4 Personal Assistant Apps That Will Lighten Your Load — and What They Cost
A digital assistant, such as Siri from Apple, Alexa from Amazon and Cortana from Microsoft, can be invaluable for a busy person on the go. You can turn on your smart home technology, such as your light bulb or thermostat, from your Alexa app, for instance. Using artificial intelligence, your apps can tell you directions, give you a weather report, set your alarm, translate conversations, fill you in on the sports scores, tell you a joke, check you into a hotel, send a text message, make a call at your voice command or update your calendar.
The smarter the digital assistant, the more they can do for you. The longer they work with you, the more they’ll learn about you and be able to predict your needs and preferences. And they have become part of today’s businesses, being used for everything like putting new employees on the payroll and helping to funnel incoming calls through customer call centers.
But what happens when you’ve outgrown these apps, your needs being bigger and more targeted to your lifestyle or business? There are apps you can turn to when you need to find a new doctor or a summer camp for the kids or create presentations for tomorrow’s business meeting. The difference, though, is these apps aren’t run by artificial intelligence but rather by human assistants.
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Subscriptions to these apps allow you to summon help from a human. Depending on the plan you choose, you could be working with an assistant assigned just to you. Or, you might ask questions of someone unfamiliar but trained to follow through on your immediate need. It’s a growing class of personal assistance — but you will have to pay for this service. Unlike most digital assistant apps, which come with your device and are free to use, these virtual assistant apps could cost you hundreds of dollars each month, while others are a bit of a bargain. For some of the busiest people and businesses, the price is worth it. Read on to learn about four of the choices.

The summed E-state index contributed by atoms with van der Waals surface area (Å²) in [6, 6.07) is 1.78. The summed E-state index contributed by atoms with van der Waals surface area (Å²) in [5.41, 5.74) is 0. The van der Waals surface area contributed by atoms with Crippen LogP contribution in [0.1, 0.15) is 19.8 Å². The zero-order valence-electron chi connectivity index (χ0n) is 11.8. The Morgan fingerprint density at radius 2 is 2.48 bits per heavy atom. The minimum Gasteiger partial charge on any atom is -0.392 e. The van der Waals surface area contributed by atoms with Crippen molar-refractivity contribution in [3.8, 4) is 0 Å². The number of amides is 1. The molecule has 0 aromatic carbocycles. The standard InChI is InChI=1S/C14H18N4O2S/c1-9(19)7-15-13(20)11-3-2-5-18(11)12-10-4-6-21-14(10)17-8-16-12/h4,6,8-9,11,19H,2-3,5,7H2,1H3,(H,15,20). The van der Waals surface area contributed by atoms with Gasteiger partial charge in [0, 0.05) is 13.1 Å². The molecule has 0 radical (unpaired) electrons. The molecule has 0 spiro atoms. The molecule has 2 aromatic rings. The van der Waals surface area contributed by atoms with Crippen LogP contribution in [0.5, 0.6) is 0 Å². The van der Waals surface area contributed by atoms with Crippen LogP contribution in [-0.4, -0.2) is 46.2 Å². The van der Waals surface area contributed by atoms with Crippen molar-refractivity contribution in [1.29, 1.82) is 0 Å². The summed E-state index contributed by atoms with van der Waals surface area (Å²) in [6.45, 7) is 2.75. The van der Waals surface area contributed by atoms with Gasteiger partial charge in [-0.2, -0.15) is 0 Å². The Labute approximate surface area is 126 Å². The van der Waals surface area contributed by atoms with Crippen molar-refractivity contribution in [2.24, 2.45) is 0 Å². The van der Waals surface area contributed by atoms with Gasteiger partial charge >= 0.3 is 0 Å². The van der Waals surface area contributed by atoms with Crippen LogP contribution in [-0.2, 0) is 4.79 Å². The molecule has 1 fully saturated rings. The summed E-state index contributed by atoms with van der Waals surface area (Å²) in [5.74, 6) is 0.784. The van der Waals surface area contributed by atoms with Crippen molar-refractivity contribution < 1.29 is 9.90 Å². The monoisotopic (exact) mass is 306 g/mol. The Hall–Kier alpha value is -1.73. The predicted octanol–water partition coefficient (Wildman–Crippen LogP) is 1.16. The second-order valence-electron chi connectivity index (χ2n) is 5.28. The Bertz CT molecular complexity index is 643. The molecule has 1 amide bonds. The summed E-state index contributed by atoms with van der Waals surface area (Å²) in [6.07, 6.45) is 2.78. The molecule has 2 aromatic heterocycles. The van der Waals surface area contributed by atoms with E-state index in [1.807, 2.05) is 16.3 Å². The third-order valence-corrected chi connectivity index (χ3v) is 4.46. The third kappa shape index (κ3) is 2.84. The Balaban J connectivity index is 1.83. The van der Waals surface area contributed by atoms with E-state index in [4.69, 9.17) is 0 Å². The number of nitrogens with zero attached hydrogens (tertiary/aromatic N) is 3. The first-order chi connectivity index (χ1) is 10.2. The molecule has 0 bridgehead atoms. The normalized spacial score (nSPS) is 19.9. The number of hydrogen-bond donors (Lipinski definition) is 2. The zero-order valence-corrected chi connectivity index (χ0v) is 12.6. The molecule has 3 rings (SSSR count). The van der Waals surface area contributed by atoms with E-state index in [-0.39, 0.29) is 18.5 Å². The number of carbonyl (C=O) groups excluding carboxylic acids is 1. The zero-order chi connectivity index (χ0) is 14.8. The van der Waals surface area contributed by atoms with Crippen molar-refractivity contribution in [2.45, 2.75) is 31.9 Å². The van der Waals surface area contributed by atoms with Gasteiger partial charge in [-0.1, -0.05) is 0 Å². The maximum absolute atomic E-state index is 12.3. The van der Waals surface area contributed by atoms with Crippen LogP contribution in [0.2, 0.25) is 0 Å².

The newest entry into this category is Yohana, founded in Seattle by a mother of four with an impressive background in the tech industry. Yohana subscribers get a designated digital assistant — a human who helps busy parents to schedule appointments, find a plumber, arrange food, book a clown for a birthday party and more. Yohana’s website doesn’t list the price, but the Seattle Times reported in September that Yohana charges $149 per month for an unlimited service.
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Your Fancy Hands human assistant can handle the simpler stuff — buying a birthday gift or making an appointment — and also take care of the tougher stuff like finding flights to fit your busy schedule or negotiating a discount with the cable company. Pricing plans depend on your usage, as well as the length of time your request will take, but they start at $17.99 a month for three requests and go up to $149.99 for 30 monthly requests.
Magic provides services for both businesses and individuals, and its human assistants can be available 24/7. The assistants are college-educated remote workers trained in a variety of fields. Magic says it will improve “productivity, quality of life and the likelihood of success” for its clients. Prices start at $10 an hour and can cost as much as $2,000 a month for the highest level of service.
Wing caters to businesses looking to allow its core workers to take care of the most pressing matters, while Wing takes care of everything else. As an example, per the company website, the trained Wing assistant can complete tasks like moving all appointments to another day and also invoicing all clients seen in the past seven days. Wing says on its website that its virtual assistant service costs businesses 85% less than it would pay an employee. Pricing starts at $499 per month and goes up to $1,499.
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